The Chinese government called off a series of delegation visits this year from the Supreme Court, Military and Police Forces and Civil Service.
The Foreign Ministry stressed that there is still technical and professional activity between China and Norway and that the Chinese seem willing to proceed with these activities. However, even at lower political and occupational levels, troubles have arisen this past year.
The trade union movement has noticed friction. A visit between the ‘Retail and Office’ regional trade union organization ACFTU was cancelled in Guangxi this past May.
Retail and Office manager, Sture Arntzen stated in March, “The Chinese government has instructed that no official delegations will travel to Norway in 2011.”
Typically, most Norwegians are granted visas to China. That practice has been tightened. According to Managing Director Anne Krogh of China Travel, regulations are stricter than before.
Express visa, multiple-entry visa and date of entry into Beijing are becoming increasingly rare.
“The embassy used to be more flexible in interpreting the rules. We are now seeing greater enforcement. We see a clear connection to the Peace Prize, and have communicated to the embassy we feel this is improper,” says Krogh to NRK.no.
The processing time for adoption applications to China has increased over the past year.
Minister of Trade and Industry, Trond Giske, expressed optimism several times this year about future relations with China including further negotiations on a Free Trade Agreement. Giske said he believes the Chinese will eventually get a foothold in Norway. When NRK.no asked the Minister for his assessment of Trade with China last year he stated, “There was so little it does not require a comment.”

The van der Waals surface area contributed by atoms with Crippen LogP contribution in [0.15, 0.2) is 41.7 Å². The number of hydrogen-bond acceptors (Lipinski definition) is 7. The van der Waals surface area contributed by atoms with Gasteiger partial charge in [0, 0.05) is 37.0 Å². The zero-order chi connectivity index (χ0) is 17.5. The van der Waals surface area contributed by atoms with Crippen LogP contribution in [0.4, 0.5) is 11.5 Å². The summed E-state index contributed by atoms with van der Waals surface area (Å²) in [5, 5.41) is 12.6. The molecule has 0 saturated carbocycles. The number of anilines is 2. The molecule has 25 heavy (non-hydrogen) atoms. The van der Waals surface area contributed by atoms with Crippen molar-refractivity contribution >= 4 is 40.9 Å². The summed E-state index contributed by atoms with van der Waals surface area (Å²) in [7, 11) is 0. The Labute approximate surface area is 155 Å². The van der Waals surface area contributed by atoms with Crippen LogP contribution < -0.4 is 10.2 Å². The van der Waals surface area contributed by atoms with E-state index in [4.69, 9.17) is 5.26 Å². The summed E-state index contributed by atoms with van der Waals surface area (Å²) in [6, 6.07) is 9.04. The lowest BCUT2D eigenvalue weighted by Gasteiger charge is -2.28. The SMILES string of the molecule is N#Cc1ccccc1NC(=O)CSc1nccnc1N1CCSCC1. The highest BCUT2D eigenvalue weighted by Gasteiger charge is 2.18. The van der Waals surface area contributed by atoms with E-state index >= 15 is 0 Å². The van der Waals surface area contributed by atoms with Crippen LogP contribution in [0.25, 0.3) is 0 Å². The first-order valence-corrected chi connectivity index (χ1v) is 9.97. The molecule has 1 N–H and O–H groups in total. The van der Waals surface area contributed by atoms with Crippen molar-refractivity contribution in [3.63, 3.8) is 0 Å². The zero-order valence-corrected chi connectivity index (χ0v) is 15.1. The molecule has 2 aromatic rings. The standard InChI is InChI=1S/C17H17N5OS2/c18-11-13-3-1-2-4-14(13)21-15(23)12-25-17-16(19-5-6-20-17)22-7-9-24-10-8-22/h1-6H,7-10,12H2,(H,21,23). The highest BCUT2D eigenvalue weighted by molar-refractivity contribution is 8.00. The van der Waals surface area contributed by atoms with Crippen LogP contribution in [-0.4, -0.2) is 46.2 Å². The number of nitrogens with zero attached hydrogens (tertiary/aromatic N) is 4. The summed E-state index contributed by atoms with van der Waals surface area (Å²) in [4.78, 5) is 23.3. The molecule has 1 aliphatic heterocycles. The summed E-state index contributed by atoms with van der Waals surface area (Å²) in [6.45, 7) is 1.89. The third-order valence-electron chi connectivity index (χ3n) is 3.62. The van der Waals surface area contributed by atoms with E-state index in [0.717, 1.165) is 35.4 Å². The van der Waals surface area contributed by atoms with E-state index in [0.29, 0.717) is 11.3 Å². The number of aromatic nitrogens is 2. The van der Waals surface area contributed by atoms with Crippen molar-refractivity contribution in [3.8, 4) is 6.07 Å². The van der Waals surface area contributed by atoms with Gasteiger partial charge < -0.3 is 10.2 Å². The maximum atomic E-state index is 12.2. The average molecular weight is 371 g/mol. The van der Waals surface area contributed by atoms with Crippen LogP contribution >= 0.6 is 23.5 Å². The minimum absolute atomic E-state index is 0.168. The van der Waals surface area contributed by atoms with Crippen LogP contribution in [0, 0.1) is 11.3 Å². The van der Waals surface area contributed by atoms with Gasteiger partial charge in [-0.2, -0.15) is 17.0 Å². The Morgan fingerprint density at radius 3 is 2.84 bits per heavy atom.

Foreign Minister Jonas Gahr Store, is travelling and could not comment on the matter.
One year of “state of emergency’
Chinese expert, Henning Kristoffersen, informed NRK.co that Norway’s relationship with China is in a state of emergency. There is no contact, and a full year of high-level political stagnation is bad. Perhaps the biggest problem is that the “state of emergency’ is becoming the norm for relations between Norway and China. It is certainly not good for Norwegian business in China.
Statistics cannot measure all the consequences of this silence. We miss out on innovations. It is difficult to get Chinese VIP’s to recognize celebrations such as the opening of a new business.
A ‘worst-case scenario’ is that the finest Chinese students and leaders will choose to work with companies that are not Norwegian. At that point, cultural and business activities will suffer.
The Norwegian Embassy in China has been careful since last October not to comment on the inflamed situation. NRK.no is unable to get in touch with Norway's ambassador to China, Svein O. Sæther, who is traveling.
The Chinese Ambassador to Norway, Tang Guoqiang, said during a meeting in Bergen last May that he believed China required an official apology from Norwegian authorities.